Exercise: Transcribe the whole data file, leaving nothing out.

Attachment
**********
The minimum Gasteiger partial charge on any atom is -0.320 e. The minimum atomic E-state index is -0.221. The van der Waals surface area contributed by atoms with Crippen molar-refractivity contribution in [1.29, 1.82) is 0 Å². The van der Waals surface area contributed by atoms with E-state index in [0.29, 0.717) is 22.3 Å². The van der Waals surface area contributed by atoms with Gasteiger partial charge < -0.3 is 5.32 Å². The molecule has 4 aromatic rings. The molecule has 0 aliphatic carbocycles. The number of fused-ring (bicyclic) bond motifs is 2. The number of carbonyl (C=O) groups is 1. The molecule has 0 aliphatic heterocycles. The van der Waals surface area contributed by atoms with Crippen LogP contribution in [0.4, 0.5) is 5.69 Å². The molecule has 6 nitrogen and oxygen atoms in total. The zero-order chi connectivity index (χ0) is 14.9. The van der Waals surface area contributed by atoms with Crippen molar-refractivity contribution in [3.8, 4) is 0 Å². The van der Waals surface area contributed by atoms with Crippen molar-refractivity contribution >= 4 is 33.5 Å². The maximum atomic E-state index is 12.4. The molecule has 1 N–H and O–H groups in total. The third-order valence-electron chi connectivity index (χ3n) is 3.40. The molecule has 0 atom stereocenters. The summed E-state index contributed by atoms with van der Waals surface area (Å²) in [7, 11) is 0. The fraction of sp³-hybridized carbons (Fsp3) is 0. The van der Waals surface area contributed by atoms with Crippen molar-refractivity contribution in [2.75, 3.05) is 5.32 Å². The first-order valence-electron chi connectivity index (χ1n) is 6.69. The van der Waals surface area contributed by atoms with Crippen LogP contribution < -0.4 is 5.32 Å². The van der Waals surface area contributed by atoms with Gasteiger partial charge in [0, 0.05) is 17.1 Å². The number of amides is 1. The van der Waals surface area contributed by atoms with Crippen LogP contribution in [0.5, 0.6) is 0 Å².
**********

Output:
The minimum Gasteiger partial charge on any atom is -0.320 e. The minimum atomic E-state index is -0.221. The van der Waals surface area contributed by atoms with Crippen molar-refractivity contribution in [1.29, 1.82) is 0 Å². The van der Waals surface area contributed by atoms with E-state index in [0.29, 0.717) is 22.3 Å². The van der Waals surface area contributed by atoms with Gasteiger partial charge < -0.3 is 5.32 Å². The molecule has 4 aromatic rings. The molecule has 0 aliphatic carbocycles. The number of fused-ring (bicyclic) bond motifs is 2. The number of carbonyl (C=O) groups is 1. The molecule has 0 aliphatic heterocycles. The van der Waals surface area contributed by atoms with Crippen LogP contribution in [0.4, 0.5) is 5.69 Å². The molecule has 6 nitrogen and oxygen atoms in total. The zero-order chi connectivity index (χ0) is 14.9. The van der Waals surface area contributed by atoms with Crippen molar-refractivity contribution in [3.8, 4) is 0 Å². The van der Waals surface area contributed by atoms with Crippen molar-refractivity contribution >= 4 is 33.5 Å². The maximum atomic E-state index is 12.4. The molecule has 1 N–H and O–H groups in total. The third-order valence-electron chi connectivity index (χ3n) is 3.40. The molecule has 0 atom stereocenters. The summed E-state index contributed by atoms with van der Waals surface area (Å²) in [7, 11) is 0. The fraction of sp³-hybridized carbons (Fsp3) is 0. The van der Waals surface area contributed by atoms with Crippen molar-refractivity contribution in [2.75, 3.05) is 5.32 Å². The first-order valence-electron chi connectivity index (χ1n) is 6.69. The van der Waals surface area contributed by atoms with Crippen LogP contribution < -0.4 is 5.32 Å². The van der Waals surface area contributed by atoms with Gasteiger partial charge in [0, 0.05) is 17.1 Å². The number of amides is 1. The van der Waals surface area contributed by atoms with Crippen LogP contribution in [0.5, 0.6) is 0 Å².